Editor’s Note:  Despite all these potential positives of CBD, it should be noted that its levels are very low in marijuana, and that heavy smoking of marijuana has substantial adverse effects. These include low motivation, a doubling of the risk of psychosis, a hastening of the onset of bipolar disorder and schizophrenia, and cognitive impairment, as well as some changes in brain structure seen via magnetic resonance imaging (MRI). It may be becoming legal in many states, but is a bad idea for those at high risk for mood, anxiety, or bipolar disorders or for schizophrenia.

Marijuana Addiction Associated with White Matter Loss and Brain Changes in Healthy People and Those with Schizophrenia

March 5, 2014 · Posted in Risk Factors · Comment 
white matter

In an image from an MRI, the blue color depicts low blood volume, indicating areas of white matter.

It has been established that cannabis use is associated with impairments in working memory, but researchers are still investigating how these impairments come about. A 2013 study by Matthew J. Smith et al. in the journal Schizophrenia Bulletin compared regular marijuana users both with and without schizophrenia with demographically similar people who did not use marijuana.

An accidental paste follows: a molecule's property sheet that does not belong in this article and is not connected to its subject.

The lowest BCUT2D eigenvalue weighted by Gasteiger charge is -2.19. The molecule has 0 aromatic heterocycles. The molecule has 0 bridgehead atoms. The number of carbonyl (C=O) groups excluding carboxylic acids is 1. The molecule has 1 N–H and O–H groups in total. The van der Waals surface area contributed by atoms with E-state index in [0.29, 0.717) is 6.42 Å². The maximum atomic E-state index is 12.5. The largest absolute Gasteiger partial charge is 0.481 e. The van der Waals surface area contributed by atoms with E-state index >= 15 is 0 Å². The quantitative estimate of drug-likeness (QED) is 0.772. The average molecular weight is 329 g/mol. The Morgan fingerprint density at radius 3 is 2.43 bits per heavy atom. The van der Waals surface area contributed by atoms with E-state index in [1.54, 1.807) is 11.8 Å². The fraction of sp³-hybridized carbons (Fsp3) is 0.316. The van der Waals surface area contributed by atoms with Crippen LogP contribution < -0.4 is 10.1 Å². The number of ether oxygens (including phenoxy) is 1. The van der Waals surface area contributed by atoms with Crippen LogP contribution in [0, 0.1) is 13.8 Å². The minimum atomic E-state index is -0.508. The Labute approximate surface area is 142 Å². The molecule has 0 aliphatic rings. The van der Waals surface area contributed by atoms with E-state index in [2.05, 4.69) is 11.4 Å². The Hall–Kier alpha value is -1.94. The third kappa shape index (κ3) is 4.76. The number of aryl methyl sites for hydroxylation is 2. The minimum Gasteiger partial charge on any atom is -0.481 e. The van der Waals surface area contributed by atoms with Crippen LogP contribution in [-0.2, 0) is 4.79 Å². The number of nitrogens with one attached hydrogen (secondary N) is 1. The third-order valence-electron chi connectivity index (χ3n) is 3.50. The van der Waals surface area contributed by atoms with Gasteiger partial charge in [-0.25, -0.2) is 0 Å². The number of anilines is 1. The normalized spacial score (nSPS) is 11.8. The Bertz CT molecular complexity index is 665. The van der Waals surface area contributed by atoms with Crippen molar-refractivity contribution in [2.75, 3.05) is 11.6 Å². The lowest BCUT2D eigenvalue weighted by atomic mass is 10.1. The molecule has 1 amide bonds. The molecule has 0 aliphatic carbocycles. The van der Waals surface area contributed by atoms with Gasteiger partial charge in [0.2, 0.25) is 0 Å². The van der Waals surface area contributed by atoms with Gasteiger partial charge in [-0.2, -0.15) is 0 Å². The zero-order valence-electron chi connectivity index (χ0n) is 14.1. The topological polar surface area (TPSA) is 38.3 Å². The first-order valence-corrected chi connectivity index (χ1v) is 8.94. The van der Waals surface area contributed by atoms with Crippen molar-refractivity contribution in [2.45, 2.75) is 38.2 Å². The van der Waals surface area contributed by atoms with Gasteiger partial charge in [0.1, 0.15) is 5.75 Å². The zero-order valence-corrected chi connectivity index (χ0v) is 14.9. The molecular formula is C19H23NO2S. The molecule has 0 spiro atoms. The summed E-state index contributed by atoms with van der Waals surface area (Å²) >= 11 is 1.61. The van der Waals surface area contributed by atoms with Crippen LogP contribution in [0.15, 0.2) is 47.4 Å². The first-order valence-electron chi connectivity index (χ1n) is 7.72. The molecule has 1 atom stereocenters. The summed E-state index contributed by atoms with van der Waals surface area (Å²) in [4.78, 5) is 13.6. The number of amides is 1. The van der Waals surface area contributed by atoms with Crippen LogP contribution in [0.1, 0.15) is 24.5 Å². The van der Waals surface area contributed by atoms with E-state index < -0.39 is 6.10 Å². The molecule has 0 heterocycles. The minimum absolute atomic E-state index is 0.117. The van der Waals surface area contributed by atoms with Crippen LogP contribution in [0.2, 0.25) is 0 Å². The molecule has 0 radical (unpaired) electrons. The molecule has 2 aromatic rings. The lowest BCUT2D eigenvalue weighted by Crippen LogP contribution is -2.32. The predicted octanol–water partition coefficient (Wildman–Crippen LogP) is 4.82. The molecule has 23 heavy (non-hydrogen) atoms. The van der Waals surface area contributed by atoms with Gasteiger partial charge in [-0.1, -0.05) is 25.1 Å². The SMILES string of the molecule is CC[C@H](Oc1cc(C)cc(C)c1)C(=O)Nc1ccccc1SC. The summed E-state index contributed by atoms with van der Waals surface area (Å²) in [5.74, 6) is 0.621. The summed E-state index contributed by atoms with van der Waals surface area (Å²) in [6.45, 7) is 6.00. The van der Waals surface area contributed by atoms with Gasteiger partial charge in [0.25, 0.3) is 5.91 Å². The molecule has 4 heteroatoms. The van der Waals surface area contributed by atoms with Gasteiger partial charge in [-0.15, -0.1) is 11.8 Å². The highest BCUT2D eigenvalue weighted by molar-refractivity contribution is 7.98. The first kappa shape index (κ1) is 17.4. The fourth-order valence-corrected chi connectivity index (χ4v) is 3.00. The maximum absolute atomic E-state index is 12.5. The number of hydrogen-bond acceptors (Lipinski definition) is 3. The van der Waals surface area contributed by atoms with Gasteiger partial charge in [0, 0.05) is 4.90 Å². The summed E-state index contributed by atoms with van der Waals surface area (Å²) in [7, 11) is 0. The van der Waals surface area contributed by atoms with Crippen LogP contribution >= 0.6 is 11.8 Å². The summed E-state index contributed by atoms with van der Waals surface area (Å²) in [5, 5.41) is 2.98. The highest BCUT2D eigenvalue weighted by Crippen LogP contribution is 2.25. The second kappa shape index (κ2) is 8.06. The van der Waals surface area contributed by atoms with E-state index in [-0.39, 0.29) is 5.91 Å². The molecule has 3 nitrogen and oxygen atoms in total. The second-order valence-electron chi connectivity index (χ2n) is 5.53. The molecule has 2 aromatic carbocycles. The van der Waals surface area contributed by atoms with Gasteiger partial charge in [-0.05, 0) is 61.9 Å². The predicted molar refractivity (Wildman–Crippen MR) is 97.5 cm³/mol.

Using magnetic resonance imaging (MRI), the researchers were able to map each participant’s brain structures. Healthy people who were marijuana users showed deficits in white matter (axons of neurons that are wrapped in myelin) compared to healthy people who did not use the drug. Similarly, patients with schizophrenia who used marijuana regularly had less white matter than those patients with schizophrenia who did not use the drug. There were also differences in the shapes of brain structures, including the striatum, the globus pallidus, and the thalamus, between cannabis users and non-users.